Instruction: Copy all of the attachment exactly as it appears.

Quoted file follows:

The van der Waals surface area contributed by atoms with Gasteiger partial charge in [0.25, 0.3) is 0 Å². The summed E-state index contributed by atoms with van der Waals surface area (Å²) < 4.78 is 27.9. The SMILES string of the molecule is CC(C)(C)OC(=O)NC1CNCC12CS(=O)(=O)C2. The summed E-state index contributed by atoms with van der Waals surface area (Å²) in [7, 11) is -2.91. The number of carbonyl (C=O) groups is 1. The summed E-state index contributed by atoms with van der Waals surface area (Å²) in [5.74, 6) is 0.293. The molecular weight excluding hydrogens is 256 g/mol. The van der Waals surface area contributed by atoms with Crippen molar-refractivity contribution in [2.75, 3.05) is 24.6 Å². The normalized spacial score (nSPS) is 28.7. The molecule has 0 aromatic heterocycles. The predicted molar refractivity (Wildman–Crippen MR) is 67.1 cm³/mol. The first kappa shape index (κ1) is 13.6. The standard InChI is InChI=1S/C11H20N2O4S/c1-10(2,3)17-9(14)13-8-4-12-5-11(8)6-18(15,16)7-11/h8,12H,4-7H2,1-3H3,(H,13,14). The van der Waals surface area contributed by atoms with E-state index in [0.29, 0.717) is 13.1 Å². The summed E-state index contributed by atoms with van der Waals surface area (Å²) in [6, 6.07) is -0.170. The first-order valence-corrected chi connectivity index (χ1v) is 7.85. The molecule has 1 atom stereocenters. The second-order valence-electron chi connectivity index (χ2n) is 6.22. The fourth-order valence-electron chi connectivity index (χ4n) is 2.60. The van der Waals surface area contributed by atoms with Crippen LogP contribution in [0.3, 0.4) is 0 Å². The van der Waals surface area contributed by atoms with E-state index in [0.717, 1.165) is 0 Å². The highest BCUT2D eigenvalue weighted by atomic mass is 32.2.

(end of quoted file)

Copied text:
The van der Waals surface area contributed by atoms with Gasteiger partial charge in [0.25, 0.3) is 0 Å². The summed E-state index contributed by atoms with van der Waals surface area (Å²) < 4.78 is 27.9. The SMILES string of the molecule is CC(C)(C)OC(=O)NC1CNCC12CS(=O)(=O)C2. The summed E-state index contributed by atoms with van der Waals surface area (Å²) in [7, 11) is -2.91. The number of carbonyl (C=O) groups is 1. The summed E-state index contributed by atoms with van der Waals surface area (Å²) in [5.74, 6) is 0.293. The molecular weight excluding hydrogens is 256 g/mol. The van der Waals surface area contributed by atoms with Crippen molar-refractivity contribution in [2.75, 3.05) is 24.6 Å². The normalized spacial score (nSPS) is 28.7. The molecule has 0 aromatic heterocycles. The predicted molar refractivity (Wildman–Crippen MR) is 67.1 cm³/mol. The first kappa shape index (κ1) is 13.6. The standard InChI is InChI=1S/C11H20N2O4S/c1-10(2,3)17-9(14)13-8-4-12-5-11(8)6-18(15,16)7-11/h8,12H,4-7H2,1-3H3,(H,13,14). The van der Waals surface area contributed by atoms with E-state index in [0.29, 0.717) is 13.1 Å². The summed E-state index contributed by atoms with van der Waals surface area (Å²) in [6, 6.07) is -0.170. The first-order valence-corrected chi connectivity index (χ1v) is 7.85. The molecule has 1 atom stereocenters. The second-order valence-electron chi connectivity index (χ2n) is 6.22. The fourth-order valence-electron chi connectivity index (χ4n) is 2.60. The van der Waals surface area contributed by atoms with Crippen LogP contribution in [0.3, 0.4) is 0 Å². The van der Waals surface area contributed by atoms with E-state index in [0.717, 1.165) is 0 Å². The highest BCUT2D eigenvalue weighted by atomic mass is 32.2.